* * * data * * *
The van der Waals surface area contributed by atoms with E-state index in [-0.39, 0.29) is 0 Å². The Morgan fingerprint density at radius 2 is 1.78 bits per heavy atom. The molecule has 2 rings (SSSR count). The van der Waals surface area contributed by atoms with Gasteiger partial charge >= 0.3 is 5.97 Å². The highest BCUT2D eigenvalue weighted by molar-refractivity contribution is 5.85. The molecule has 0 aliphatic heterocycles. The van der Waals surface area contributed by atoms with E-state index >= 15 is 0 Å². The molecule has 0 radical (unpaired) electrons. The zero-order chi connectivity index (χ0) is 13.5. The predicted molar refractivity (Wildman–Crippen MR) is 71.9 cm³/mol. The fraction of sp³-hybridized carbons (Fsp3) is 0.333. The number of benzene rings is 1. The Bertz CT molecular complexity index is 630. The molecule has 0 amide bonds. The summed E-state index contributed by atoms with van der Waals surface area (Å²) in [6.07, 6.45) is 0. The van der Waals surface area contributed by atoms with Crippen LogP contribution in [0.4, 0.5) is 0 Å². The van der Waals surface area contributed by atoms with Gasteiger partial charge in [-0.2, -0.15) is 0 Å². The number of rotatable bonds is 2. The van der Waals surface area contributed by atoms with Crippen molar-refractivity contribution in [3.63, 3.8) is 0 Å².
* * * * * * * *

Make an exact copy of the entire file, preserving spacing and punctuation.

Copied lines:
The van der Waals surface area contributed by atoms with E-state index in [-0.39, 0.29) is 0 Å². The Morgan fingerprint density at radius 2 is 1.78 bits per heavy atom. The molecule has 2 rings (SSSR count). The van der Waals surface area contributed by atoms with Gasteiger partial charge >= 0.3 is 5.97 Å². The highest BCUT2D eigenvalue weighted by molar-refractivity contribution is 5.85. The molecule has 0 aliphatic heterocycles. The van der Waals surface area contributed by atoms with E-state index >= 15 is 0 Å². The molecule has 0 radical (unpaired) electrons. The zero-order chi connectivity index (χ0) is 13.5. The predicted molar refractivity (Wildman–Crippen MR) is 71.9 cm³/mol. The fraction of sp³-hybridized carbons (Fsp3) is 0.333. The number of benzene rings is 1. The Bertz CT molecular complexity index is 630. The molecule has 0 amide bonds. The summed E-state index contributed by atoms with van der Waals surface area (Å²) in [6.07, 6.45) is 0. The van der Waals surface area contributed by atoms with Crippen LogP contribution in [0.4, 0.5) is 0 Å². The van der Waals surface area contributed by atoms with Gasteiger partial charge in [-0.2, -0.15) is 0 Å². The number of rotatable bonds is 2. The van der Waals surface area contributed by atoms with Crippen molar-refractivity contribution in [3.63, 3.8) is 0 Å².